- 22 Feb 19
Ruth Bader Ginsburg biopic is accomplished but muted by cliche.
The staggering success of the documentary RBG shows how much of a cultural icon Ruth Bader Ginsburg has become, so Mimi Ledger’s biopic felt inevitable. On The Basis Of Sex begins with Ginsburg’s (Felicity Jones) entry to Harvard Law School in 1956, when she was one of just nine women studying. At an orientation dinner, the Dean (Sam Waterston) demands that each woman stand up and explain why she was “occupying a place that could have gone to a man” – an example of the explicit sexism Ginsburg would constantly face.
But she does meet someone who respects and loves her as an equal: her husband, Marty (Armie Hammer). Charming and brilliant, Marty gets sick while also studying law, and Ginsburg’s life becomes a portrait of determination, taking a double class load to ensure Marty gets all his notes, while also caring for him and their daughter. Later, while serving as a law professor, this lived experienced of both gender discrimination and the role of carer inspires Ginsburg to argue her first case. When a man caring for his mother is denied the IRS caregiver exemption because the law assumes caregivers are all women, she shrewdly points out how gender discrimination devalues everyone.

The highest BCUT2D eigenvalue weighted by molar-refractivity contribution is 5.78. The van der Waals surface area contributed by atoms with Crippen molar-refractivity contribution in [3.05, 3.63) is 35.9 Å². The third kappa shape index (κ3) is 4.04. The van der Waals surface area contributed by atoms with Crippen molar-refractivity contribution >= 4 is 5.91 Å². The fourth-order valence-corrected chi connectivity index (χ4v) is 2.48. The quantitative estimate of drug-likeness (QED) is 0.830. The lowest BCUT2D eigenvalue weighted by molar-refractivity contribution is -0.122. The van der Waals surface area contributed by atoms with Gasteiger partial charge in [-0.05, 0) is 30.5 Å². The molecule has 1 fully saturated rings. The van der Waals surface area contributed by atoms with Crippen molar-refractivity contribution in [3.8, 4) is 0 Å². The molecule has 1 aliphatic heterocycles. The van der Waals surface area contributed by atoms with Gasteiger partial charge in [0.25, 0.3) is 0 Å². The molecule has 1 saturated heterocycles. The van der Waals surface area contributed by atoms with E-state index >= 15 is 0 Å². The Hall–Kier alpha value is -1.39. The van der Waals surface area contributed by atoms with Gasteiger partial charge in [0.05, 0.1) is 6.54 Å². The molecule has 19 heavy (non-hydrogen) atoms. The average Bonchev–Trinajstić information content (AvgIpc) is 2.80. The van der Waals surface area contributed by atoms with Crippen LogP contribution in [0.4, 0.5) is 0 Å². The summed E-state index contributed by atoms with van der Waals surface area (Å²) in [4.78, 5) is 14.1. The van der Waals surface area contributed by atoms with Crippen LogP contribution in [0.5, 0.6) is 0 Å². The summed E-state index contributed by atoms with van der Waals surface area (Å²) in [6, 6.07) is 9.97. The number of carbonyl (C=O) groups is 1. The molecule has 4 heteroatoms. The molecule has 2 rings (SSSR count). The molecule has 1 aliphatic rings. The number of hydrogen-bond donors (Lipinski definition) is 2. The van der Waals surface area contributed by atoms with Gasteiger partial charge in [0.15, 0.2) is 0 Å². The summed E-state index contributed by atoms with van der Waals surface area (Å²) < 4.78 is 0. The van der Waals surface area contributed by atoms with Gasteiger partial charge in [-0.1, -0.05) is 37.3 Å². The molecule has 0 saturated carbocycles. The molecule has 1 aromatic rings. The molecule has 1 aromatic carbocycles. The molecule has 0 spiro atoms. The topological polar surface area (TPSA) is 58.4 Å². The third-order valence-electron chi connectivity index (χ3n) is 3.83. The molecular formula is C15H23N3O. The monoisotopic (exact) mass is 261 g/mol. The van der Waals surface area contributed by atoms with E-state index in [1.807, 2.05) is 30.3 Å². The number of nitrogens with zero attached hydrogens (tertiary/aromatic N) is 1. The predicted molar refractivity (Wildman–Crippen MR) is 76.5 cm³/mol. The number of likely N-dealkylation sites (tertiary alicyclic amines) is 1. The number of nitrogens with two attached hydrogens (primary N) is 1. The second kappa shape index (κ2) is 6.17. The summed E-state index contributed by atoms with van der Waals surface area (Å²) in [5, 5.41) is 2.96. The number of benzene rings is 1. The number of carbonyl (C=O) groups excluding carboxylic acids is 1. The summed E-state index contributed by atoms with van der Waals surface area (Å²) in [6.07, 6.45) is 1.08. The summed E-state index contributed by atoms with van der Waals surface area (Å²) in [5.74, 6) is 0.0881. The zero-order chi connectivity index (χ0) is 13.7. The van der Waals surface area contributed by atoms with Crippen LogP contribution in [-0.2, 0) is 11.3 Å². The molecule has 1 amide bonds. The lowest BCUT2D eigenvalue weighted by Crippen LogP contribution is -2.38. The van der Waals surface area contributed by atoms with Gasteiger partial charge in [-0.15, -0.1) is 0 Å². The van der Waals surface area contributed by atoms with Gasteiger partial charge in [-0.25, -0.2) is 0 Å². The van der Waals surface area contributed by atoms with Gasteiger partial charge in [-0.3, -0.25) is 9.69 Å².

Jones and Hammer are charming, though their Norman Rockwell appearances and the screenplay undermine their experience of, and fight against, anti-Semitism. Instead, the film focuses on Ginsburg’s sometimes literal journey to Find Her Voice for The Big Case, complete with screeching microphone in her opening argument. It’s a well-trodden trope, indicative of how the filmmakers’ determination to stress that Ginsburg is a Heroine leads them to smother the film in narrative clichés. It’s forgivable – the directing and performances are accomplished (shout-out to Jack Reynor, who puts in a believably smarmy turn as a chauvinistic lawyer), and the inspiring story is well-told. It just feels very familiar and rote for the story of a woman fighting to unmake tired rules.